[darcs-users] Which commands can change output of darcs query contents for a particular hash?
me at worldmaker.net
Fri Jul 10 22:43:05 UTC 2009
Nathaniel W Filardo wrote:
> As far as I understand darcs' patch theory, --match=hash is not a stable way
> of identifying a repository configuration, nor (by extension) a file state.
> It may be an unstable way of identifying some (not necessarily proper)
> superset of that patch's minimal context (that is, every time you use
> --match=hash you'll get some superset of the minimal context), but that
> probably isn't what you wanted.
Indeed. I've strongly mentioned the fragility of --match "hash" for
identifying revisions: not only are patch hashes semantically
meaningless to human beings, but in darcs patch != revision. In fact, I
think the correspondence between patch-matched subsets and meaningful
It's been one of my biggest complaints with both Darcsweb and Trac+Darcs.
>> I want to make sure that, even if the actual repository history is
>> being "rewritten" due to patch reordering, the users can at least *see*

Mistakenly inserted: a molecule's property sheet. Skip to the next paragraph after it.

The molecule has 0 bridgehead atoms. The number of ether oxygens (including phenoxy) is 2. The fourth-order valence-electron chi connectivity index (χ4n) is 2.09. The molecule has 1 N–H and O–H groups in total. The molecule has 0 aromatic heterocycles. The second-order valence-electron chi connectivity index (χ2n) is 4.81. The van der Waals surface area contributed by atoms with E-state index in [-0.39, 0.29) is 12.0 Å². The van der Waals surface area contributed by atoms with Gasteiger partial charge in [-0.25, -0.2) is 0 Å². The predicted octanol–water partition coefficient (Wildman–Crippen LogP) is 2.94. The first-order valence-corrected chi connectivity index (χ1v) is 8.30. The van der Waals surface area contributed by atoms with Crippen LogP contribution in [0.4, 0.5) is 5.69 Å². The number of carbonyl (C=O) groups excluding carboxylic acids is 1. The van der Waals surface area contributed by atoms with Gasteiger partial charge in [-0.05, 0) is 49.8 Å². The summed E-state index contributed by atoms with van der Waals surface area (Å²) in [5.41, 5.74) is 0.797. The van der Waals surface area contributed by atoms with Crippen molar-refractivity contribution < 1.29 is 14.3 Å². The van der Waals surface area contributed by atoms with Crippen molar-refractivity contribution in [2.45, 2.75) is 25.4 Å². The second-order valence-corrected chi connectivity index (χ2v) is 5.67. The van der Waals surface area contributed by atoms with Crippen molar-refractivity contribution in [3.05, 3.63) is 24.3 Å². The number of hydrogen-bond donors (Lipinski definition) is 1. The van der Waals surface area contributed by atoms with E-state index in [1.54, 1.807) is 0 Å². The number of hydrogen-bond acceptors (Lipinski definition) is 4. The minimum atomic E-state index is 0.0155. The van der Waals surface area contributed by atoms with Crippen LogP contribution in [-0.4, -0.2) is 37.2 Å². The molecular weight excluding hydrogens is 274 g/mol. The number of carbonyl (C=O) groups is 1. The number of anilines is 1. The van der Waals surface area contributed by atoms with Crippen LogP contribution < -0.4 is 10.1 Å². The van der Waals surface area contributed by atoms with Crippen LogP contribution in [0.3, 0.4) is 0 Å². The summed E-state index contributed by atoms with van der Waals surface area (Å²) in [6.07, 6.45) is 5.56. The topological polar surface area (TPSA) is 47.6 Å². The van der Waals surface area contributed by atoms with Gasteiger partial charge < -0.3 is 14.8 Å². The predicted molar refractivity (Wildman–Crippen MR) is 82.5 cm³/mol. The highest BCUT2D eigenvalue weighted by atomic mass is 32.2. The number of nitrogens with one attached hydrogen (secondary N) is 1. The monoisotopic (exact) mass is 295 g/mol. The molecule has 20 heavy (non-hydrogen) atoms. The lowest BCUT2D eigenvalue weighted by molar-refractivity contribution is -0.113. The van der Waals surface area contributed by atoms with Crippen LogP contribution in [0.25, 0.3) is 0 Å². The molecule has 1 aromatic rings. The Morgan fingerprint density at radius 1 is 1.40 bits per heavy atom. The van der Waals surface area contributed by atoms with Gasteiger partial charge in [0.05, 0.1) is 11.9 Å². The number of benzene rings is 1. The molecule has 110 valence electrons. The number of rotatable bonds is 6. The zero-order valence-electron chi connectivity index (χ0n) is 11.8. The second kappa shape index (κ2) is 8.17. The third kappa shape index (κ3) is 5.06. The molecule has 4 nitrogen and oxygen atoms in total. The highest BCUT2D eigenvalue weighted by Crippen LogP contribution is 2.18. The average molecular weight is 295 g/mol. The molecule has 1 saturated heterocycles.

>> a representation of how the history *currently* looks, rather than
>> being stuck with some cached version of some revisions and some
>> up-to-date version of some other revisions, which could lead to
>> inconsistencies such as the same textual change appearing to happen
> Your best bet is probably to not try to decode the patch theory yourself but
> read out from the pristine index the hash of the file as it exists in the
> current configuration and use that as your cache key. It might not hurt to
> give darcs a command to report these, to save you the effort of writing code
> to parse _darcs/pristine.hashed.... with the Gorsvet/hashed-storage backend,
> you could just use hashed-storage to do the parsing for you.
I've got a partial implementation of this myself in my "darcsforge"
code. The pristine object names/hashes as cache keys seems a useful tool
for caching historical data. Dealing with new integration states (er,
revisions) is easy (during a cache walk through pristine), and I was
fretting how to deal with historical integration states but just
recently had some ideas involving context file caching.
I certainly think that modeling revision tracking around pristine.hashed
is the current best way forward. I do feel for those that haven't thrown
out the bathwater and trying to shoehorn such a solution into a
traditional revision number/hash-based design. I think gitit would be a
different animal if it were designed with darcs in mind from the beginning.
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